Usually when discussing a concept album or a band with an ongoing narrative, you figure that theatrics aren't far behind. Mulu Lizi is a Rochester quartet that has aliens and zombies wandering in and out of its post-but-not-that-post-90's sound. The band's brooding music doesn't necessarily lend itself sonically to the walking dead and the extraterrestrial, but then again the lyrics don't try to highjack Mulu Lizi into walking boldly where no man has walked before. No pyro, no flash, just rock 'n' roll. The hooks save it from getting too out of reach.
Just a year old, the band has started work on an album with producer Zazu Pitts (Bitter Flesh Thing), and continues to rock the club scene and festival circuit around town.
The boys in the band — brothers Arthur and Chris Zimmer, Steven Mackin, and Kyle Craw — sat down to discuss the undead, the unearthly, cover songs, and diminishing Rochester crowds. An edited transcript of the interview follows.
CITY: What's a Mulu Lizi anyway?
Arthur Zimmer: Mulu Lizi is the name of a star, and means "man of fire." We play off of the name. Most of our stuff is post-apocalyptic or set in outer space.
Does that make it easier or harder to adhere to particular parameters?
Arthur Zimmer: That depends. It diverts me in a direction without tying huge emotions to it. They'll play a riff and I'll play off of that.
Steve Mackin: Instrumentally we mess around until a riff comes out, then Arthur fleshes out the arrangement.
Arthur Zimmer: And sometimes by the time we're finished that riff won't even be in there.
There's some serious rock 'n' roll riffs in your bloodline...
Arthur Zimmer: Yeah, our dad is A.D. Zimmer [Immaculate Mary, The Lou Gramm Band], so we were brought up around music.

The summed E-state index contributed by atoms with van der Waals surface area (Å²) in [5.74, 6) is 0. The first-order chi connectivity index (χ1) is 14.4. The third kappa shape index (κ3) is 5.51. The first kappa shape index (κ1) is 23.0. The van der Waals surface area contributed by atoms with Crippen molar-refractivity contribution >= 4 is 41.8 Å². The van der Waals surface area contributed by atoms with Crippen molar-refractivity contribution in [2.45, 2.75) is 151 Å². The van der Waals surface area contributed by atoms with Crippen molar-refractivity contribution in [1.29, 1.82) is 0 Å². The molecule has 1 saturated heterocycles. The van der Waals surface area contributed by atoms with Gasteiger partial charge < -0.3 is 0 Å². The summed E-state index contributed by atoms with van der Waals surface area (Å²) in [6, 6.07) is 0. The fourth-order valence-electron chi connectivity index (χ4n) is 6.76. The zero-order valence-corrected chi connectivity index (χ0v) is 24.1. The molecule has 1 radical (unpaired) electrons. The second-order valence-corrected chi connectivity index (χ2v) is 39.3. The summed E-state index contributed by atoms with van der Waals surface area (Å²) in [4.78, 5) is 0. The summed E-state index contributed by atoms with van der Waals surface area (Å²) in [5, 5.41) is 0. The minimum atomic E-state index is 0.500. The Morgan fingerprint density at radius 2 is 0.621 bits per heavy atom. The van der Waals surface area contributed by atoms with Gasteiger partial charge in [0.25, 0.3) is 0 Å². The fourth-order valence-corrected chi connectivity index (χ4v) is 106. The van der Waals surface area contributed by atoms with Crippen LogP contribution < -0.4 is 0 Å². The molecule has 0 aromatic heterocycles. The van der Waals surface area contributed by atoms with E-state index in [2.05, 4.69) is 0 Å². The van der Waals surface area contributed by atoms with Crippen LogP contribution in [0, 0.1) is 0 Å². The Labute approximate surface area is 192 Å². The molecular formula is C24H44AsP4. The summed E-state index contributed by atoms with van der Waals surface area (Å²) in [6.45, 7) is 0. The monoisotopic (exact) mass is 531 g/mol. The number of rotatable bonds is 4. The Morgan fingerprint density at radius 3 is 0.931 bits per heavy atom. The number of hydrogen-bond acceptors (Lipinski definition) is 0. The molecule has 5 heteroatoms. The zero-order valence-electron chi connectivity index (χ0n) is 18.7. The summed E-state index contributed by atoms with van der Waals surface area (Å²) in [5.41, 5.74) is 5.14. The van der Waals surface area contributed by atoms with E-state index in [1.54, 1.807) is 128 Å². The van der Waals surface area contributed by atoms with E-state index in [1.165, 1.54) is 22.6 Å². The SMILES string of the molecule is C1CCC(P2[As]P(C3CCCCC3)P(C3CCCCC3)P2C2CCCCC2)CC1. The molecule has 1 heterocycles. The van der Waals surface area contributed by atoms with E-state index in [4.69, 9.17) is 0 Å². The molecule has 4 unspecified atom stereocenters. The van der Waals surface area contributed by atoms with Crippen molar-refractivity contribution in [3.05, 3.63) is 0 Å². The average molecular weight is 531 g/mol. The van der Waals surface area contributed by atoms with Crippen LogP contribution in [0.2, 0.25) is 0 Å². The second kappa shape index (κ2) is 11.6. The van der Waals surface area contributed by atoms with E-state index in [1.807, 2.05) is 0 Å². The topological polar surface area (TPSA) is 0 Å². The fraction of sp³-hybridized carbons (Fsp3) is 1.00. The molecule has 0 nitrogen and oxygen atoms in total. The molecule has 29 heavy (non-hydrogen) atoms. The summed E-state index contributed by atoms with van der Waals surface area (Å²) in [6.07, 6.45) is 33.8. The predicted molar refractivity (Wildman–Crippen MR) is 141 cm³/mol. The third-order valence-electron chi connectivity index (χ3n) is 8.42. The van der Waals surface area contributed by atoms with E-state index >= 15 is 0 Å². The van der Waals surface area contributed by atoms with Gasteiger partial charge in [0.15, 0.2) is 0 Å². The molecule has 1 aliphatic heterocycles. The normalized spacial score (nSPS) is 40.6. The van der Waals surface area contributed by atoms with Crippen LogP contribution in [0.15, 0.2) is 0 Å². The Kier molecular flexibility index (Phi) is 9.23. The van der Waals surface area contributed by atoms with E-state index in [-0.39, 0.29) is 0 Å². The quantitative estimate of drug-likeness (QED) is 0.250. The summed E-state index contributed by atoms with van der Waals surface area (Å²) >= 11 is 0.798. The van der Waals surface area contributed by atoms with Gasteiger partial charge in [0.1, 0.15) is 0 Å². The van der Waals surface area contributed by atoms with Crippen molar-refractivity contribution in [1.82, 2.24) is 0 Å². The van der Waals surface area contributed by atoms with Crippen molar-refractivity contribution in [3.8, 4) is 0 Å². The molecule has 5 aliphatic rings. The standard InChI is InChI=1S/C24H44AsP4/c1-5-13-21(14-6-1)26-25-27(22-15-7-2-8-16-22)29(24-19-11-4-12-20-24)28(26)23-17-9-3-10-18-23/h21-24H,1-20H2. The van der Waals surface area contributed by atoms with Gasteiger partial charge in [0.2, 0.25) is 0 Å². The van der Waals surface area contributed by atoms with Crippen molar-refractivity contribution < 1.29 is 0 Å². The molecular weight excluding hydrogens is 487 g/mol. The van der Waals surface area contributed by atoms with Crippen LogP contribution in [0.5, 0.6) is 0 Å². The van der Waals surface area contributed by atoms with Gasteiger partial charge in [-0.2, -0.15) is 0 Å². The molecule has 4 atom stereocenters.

Most kids come up playing rock music while their parents tell them to turn it down. How was it in your house, growing up?
Arthur Zimmer: He was great at what he did but he wasn't a great teacher. It would be like, "Dad, how do you do that?" "Just keep playing and it will come to you."
Chris Zimmer: Still, every day after work he goes to the gym, practices...he's like 2 percent body fat. He's crazy. He's very systematic.
What's the approach to your music?
Arthur Zimmer: With our music now, we want everything to sound different than the last song, with high dynamics.
But the Mulu Lizi sound is relatively consistent, straight-ahead hard rock.
Chris Zimmer: Our guitars sound the same. We're not all over the place.
Steven Mackin: It's not like we're playing country.
What won't you do?
Arthur Zimmer: We love creating new music. We actually like to keep the tempo up for most of our songs. We don't have any slower-type songs. We don't really like to do the ballads.
What do you do?
Arthur Zimmer: We like to keep it fun, happy, feet moving... we do have songs with slower BPMs to break things up, but we never drop off into that acoustic ballad.
Does Mulu Lizi sound like what you set out to have it sound like?
Chris Zimmer: It definitely sounds different. We're always listening for new things.
What's an ideal Mulu Lizi show?
Chris Zimmer: There needs to be people in the audience, first of all. This is a hard town to do this in.
Arthur Zimmer: I remember when we started our first band, when we were just kids, we'd play whole shows ourselves and the places would be packed and we'd get like $200 for the night. We were 16, we were nothing. We were playing like, garbage punk, my voice was horrible, but it didn't matter because people came out to shows. Even when we'd play shows at Montage Music Hall in our old band, with five bands on the bill, and there'd be like 200 people. In the last four years it's gotten depleted so much.
To what do you attribute that, television? Online porn?
Arthur Zimmer: I think people are supporting their friends but not trying to support the whole music scene. They'll see their friends play, then they'll leave.
What do you do to keep them there?
Arthur Zimmer: Coming out strong with a couple of songs quick. We stack three songs, come right in, and pound through them, then give an intro and take a second to breathe, then back into the show.
Do you think playing covers helps or hurts this situation?
Arthur Zimmer: We always stick covers in our sets. You will never hear us without at least one or two in there.
What's next for the band?
Chris Zimmer: We'll take this as far as it will go.
Perhaps all the way to Mulu Lizi.
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